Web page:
About this Research Topic
The cell wall of most bacteria are covered with a dense layer of polysaccharides that are displayed in different formats. They protect the bacteria from a wide variety of physical, biological, and chemical stresses and play an important role in the bacterial lifecycle. As a typical outermost component of bacteria, polysaccharides often mediate interactions between bacteria and their immediate environments, and thus are implicated as virulence factors for many bacterial pathogens. Bacterial polysaccharides are typically strain-specific, with a high degree of diversity and complexity in terms of structure, modification, length, and connectivity to other biomolecules. Additionally, the structural disparity between bacterial polysaccharides and mammalian glycans confer host immunogenic response. In fact, a plethora of innate and adaptive immune factors seem to target bacteria through the recognition of cell surface saccharides. These properties distinguish bacterial polysaccharides as ideal targets for vaccines against bacterial infections.
Over the last century, glycan-based vaccines have been extremely successful in preventing bacterial infections. However, there are still challenges in conventional vaccine development and production, as well as elucidation of polysaccharide structures and functions of emerging pathogens. For example, appropriate isolation, structural determination and non-disruptive modification of polysaccharides and their manufacturing intermediates is requisite for vaccine success. While bacterial polysaccharides consist of structural repeat units, chemical fragmentation can cause polysaccharide heterogeneity during processing in vaccine manufacture. This situation demands tight control during vaccine production. Strategies to produce better-defined saccharides and/or more effective antigens for vaccine production are needed. Such strategies can include but are not limited to improved isolation, synthesis and development of novel adjuvants. Additionally, some pathogens are difficult to culture. Production of adequate quantities and purity of polysaccharides from some strains can be difficult necessitating other strategies such as production in alternative bacterial species, engineered bacteria, and a range of synthetic platforms. Further, these vaccines generally target a defined set of polysaccharides produced by the target pathogens including serotype variants. As the complexity of modern polysaccharide and polysaccharide conjugate vaccines increases through the number of saccharides targeted, and the chemistries used to produce conjugates are limited, broad-spectrum vaccines that can reduce complexity are highly desired. In the last two decades, bioengineering and chemical synthesis emerged as novel means to produce glycan-based vaccines. Such methods simplify vaccine production and provide more structurally defined vaccine candidates, but they have their own limitations such as difficulties in the synthesis of long sequences of polysaccharides. Therefore, it is necessary to visit the latest research in the field of bacterial polysaccharide, polysaccharide conjugate and other carbohydrate-based vaccines. Original articles and reviews are needed.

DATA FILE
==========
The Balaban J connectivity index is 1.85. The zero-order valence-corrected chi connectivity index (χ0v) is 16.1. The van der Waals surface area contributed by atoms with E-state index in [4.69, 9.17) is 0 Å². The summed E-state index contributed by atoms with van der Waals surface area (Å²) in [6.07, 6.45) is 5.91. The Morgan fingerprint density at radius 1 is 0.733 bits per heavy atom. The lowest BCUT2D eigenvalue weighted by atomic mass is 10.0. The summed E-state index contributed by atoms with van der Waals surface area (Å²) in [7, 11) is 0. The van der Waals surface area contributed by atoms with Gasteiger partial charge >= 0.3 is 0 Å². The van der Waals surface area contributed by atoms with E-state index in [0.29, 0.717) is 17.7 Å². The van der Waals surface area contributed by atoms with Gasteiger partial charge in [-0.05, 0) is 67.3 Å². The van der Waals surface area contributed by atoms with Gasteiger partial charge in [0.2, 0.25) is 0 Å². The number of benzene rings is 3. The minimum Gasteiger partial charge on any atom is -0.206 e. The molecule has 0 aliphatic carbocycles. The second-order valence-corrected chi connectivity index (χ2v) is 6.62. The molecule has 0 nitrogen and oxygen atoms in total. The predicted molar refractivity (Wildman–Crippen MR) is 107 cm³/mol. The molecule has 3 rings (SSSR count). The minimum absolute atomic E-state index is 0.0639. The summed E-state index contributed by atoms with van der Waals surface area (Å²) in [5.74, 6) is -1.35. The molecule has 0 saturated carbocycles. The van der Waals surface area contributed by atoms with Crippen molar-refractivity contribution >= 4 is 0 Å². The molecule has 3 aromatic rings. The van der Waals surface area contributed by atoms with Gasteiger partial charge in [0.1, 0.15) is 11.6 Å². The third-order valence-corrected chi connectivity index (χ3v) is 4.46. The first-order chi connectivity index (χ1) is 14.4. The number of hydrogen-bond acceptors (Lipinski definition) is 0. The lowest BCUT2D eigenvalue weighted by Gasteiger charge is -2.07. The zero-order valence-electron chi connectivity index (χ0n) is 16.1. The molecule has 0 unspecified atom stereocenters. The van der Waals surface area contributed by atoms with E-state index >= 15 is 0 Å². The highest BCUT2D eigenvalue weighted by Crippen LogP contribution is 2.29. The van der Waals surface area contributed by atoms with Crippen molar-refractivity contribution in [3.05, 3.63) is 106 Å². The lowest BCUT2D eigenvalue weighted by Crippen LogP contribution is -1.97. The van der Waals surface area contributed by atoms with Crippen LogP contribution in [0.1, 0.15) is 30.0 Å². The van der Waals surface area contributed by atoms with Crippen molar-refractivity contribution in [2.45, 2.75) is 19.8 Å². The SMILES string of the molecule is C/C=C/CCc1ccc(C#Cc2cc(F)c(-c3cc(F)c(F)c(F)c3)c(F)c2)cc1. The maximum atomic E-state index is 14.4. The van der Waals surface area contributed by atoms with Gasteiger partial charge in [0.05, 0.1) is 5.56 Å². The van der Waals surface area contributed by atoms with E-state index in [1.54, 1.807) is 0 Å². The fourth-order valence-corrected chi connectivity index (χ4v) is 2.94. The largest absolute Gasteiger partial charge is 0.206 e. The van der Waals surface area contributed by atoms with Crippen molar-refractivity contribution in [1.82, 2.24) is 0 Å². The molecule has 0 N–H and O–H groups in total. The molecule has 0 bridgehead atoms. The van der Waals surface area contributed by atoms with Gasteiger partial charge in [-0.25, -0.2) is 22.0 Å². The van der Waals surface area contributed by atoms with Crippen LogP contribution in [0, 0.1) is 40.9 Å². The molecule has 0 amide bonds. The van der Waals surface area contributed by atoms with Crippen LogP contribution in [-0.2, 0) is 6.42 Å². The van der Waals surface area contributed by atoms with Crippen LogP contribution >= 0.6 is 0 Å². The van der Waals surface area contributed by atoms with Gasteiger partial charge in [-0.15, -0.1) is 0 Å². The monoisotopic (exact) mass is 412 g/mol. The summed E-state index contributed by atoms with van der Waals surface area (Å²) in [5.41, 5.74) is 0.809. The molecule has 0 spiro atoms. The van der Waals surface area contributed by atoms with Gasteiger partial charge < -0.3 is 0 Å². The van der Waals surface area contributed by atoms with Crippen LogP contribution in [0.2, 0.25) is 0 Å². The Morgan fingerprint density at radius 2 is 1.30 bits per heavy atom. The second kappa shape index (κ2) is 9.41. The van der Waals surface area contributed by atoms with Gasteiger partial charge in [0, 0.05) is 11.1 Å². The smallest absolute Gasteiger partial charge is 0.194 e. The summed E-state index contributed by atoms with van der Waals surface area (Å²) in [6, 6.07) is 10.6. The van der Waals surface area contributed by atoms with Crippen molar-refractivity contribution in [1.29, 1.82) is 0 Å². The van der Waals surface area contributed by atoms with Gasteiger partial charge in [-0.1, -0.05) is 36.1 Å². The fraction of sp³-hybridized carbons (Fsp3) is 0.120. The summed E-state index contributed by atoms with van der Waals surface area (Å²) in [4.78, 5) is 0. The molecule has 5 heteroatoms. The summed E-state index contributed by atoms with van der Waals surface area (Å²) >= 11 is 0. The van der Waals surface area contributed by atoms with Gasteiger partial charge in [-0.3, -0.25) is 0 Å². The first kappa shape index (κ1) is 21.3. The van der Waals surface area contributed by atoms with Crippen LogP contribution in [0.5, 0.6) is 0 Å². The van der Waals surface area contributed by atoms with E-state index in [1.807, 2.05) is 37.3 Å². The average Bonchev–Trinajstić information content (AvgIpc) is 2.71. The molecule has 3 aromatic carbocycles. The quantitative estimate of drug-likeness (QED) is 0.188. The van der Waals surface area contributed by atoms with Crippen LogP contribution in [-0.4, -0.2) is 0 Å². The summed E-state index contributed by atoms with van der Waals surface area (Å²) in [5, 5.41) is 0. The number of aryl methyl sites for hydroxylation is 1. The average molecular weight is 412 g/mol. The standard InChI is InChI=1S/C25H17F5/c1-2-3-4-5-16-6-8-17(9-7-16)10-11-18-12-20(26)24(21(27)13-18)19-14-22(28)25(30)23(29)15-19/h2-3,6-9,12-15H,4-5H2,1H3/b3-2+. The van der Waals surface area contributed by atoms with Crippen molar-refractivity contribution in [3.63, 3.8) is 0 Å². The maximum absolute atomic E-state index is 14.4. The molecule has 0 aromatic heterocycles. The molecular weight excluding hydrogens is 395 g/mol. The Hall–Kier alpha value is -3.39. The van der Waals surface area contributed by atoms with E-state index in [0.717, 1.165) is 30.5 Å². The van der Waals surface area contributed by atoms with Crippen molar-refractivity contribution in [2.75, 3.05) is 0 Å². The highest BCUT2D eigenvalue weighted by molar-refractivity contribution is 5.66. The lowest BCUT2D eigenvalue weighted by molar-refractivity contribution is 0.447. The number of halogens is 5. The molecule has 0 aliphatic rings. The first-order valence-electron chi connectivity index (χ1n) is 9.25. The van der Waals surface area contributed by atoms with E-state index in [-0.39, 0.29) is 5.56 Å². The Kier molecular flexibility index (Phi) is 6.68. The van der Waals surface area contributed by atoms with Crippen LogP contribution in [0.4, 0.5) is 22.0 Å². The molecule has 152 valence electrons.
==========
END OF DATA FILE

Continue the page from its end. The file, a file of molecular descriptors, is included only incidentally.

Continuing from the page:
The aim of this Research Topic is to gather recent and novel research in the field of bacterial polysaccharides and glycan-based vaccines. We welcome researchers to contribute Original Research and Review articles. Topics of interest include but are not limited to the following:
• Structural analysis of surface polysaccharides and glycoconjugates of emerging bacterial pathogens.
• Novel methods for bacterial polysaccharide structure determination.
• Genetic and biochemical characterization of biosynthetic pathways of emerging bacterial pathogens and key enzymes involved.
• Chemical and chemoenzymatic synthesis of structurally defined bacterial polysaccharides as vaccine candidates.
• Bioengineering systems to produce glycan conjugate vaccines.
• Novel adjuvants that improve polysaccharide and glycan-based vaccines
• Efforts to generate broad-spectrum glycan-based vaccines.
Keywords: Bacterial polysaccharide, Vaccine, Structure, Synthesis, glycan, Biosynthesis
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